Students undertake modules to the value of 180 credits.

The programme consists of one core module (45 credits), three optional modules (45 credits), a departmental seminar series and a research dissertation (90 credits).

Core modules

  • Materials, Anthropology and Design

Optional modules

  • Anthropology of the Built Environment
  • Art in the Public Sphere
  • Mass Consumption and Design
  • Anthropology and Photography
  • Social Construction of Landscape
  • Ethnographic Film
  • Archaeobotanical Analysis in Practice
  • Archaeometallurgy 1: Mining and Extractive Technology
  • Archaeometallurgy 2: Metallic Artefacts
  • Archaeological Glass and Glazes
  • Interpreting Pottery
  • Lithic Analysis
  • Archaelogical Ceramics and Plaster
  • Issues in Conservation: Understanding Objects

Dissertation/report

All MA students undertake an independent research project which culminates in a dissertation of 15,000 words.

Teaching and learning

The programme is delivered through a combination of lectures, seminars, and tutorials. Several courses entail practical instruction, including visits to product design companies and trade fairs; archaeological field sites; Kew Botanical Archive and the British Museum. Assessment is through unseen examination, long essays, research methodology project and the dissertation.

Further information on modules and degree structure is available on the department website: Materials, Anthropology and Design MA

Careers

The unique combination of scientific and social science training offers students career pathways in a range of areas including:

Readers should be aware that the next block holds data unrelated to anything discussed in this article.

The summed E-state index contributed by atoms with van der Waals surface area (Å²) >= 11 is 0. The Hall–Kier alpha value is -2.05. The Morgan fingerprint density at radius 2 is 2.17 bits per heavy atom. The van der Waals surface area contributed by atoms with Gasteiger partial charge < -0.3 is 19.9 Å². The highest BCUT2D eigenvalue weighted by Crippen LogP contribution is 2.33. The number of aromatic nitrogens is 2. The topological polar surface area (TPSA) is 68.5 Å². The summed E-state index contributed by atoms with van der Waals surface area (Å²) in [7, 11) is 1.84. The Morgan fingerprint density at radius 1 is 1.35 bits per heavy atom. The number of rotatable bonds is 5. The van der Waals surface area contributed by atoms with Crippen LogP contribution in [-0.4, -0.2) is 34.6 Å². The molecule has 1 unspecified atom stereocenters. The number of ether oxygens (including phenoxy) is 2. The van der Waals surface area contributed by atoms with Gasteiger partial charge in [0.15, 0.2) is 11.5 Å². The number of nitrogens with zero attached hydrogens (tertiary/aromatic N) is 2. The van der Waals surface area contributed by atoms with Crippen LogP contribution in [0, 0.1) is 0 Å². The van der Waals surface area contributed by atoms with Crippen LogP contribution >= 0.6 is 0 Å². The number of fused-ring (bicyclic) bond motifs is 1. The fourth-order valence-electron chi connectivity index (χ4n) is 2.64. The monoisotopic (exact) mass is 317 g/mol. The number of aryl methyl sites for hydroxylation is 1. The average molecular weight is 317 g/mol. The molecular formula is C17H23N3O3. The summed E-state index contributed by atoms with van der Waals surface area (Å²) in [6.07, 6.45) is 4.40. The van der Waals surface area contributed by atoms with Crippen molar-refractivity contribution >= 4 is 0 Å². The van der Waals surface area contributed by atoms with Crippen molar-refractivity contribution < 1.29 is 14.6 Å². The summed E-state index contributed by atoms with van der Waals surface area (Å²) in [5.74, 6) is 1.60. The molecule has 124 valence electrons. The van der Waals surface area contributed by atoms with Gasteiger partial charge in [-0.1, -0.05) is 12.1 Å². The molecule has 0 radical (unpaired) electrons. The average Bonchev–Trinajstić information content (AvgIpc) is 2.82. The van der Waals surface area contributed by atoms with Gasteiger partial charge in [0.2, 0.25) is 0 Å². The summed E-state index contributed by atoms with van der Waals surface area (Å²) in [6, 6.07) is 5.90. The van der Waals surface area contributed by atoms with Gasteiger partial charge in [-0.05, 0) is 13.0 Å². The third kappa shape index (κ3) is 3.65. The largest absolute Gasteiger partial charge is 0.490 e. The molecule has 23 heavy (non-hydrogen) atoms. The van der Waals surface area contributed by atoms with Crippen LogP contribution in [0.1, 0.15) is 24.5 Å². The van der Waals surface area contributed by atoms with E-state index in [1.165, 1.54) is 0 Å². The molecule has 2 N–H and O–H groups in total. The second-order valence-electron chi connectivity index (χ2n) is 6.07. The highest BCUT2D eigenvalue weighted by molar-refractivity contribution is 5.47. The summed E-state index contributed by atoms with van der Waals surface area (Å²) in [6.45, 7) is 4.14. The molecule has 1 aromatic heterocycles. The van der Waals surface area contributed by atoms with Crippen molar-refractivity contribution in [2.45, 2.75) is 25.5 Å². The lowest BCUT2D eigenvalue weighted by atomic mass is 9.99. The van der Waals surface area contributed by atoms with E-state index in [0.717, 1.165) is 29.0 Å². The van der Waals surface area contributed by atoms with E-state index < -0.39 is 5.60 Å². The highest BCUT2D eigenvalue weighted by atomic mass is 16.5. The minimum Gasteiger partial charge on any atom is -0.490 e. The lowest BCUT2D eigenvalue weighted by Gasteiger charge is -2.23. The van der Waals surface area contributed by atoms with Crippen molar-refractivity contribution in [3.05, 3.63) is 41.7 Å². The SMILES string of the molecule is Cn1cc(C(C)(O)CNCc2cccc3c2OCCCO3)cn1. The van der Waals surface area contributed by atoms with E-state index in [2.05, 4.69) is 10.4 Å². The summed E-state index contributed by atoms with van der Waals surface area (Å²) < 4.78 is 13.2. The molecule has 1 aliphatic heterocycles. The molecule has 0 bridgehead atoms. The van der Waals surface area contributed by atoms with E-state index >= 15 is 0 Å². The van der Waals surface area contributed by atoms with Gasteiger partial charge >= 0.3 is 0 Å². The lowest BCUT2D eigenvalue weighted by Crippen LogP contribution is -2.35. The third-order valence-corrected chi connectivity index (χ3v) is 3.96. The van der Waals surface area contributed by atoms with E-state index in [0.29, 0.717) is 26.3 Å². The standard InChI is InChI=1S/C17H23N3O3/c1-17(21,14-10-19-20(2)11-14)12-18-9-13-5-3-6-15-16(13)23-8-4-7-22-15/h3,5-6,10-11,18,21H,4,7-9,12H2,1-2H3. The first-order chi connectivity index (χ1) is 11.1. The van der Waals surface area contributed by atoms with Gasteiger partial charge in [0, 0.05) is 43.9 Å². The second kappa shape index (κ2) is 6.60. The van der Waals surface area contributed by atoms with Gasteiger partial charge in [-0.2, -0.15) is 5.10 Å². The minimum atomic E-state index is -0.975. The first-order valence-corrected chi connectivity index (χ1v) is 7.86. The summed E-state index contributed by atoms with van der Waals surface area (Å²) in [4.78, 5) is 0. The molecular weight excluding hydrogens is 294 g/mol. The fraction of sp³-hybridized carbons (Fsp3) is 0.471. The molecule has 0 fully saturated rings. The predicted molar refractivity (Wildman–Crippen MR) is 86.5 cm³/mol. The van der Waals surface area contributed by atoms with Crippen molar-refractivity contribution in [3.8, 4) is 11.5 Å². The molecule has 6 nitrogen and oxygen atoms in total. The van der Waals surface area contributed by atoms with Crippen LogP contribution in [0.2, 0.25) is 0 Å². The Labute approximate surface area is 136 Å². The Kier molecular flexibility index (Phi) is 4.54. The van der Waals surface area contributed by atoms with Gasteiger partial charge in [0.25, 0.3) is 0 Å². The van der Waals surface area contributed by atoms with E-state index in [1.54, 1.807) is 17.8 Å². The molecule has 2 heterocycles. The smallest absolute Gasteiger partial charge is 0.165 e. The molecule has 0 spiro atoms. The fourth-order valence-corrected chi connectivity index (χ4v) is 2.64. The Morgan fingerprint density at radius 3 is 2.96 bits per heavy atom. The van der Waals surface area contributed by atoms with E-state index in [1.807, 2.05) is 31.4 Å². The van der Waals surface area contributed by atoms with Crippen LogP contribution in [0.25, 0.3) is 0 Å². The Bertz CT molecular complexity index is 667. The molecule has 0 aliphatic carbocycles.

• design research
  • design consultancy and policy
  • heritage and museums
  • materials consultancy: advising industry on different materials, old and new, and their technical and aesthetic properties
  • product marketing
  • fashion marketing and buying
  • academia (PhDs, lecturing)

Employability

In addition to analytic and ethnographic skills honed by the core academic training, graduates develop a solid grounding in materials and design literacy, communication and interpersonal skills, new ways of thinking about culture and society and presentational and studio groupwork skills. 

Our graduates are equipped to collaboratively engage with different materials and design approaches for working alongside, and in conjunction with, designers, engineers, heritage professionals, environmentalists, materials scientists, and others with a pragmatic interest in materials and design.

Why study this degree at UCL?

UCL is a world leader in anthropological work, specialising in material culture, and also a pan-disciplinary leader in materials innovation and making. This MSc is the only specific design anthropology programme with a material culture emphasis, and the only one dedicated to seriously exploring materials and making in cultural terms.

The programme involves interdisciplinary engagements in: looking at materials expertise across London through visits to makespaces and materials libraries; a project for an external design client (in commerce, heritage, or the third sector); weekly high-profile academic speakers on material culture; and optional vocational seminars in the Spring Term. In some years we facilitate participation in conferences or workshops abroad.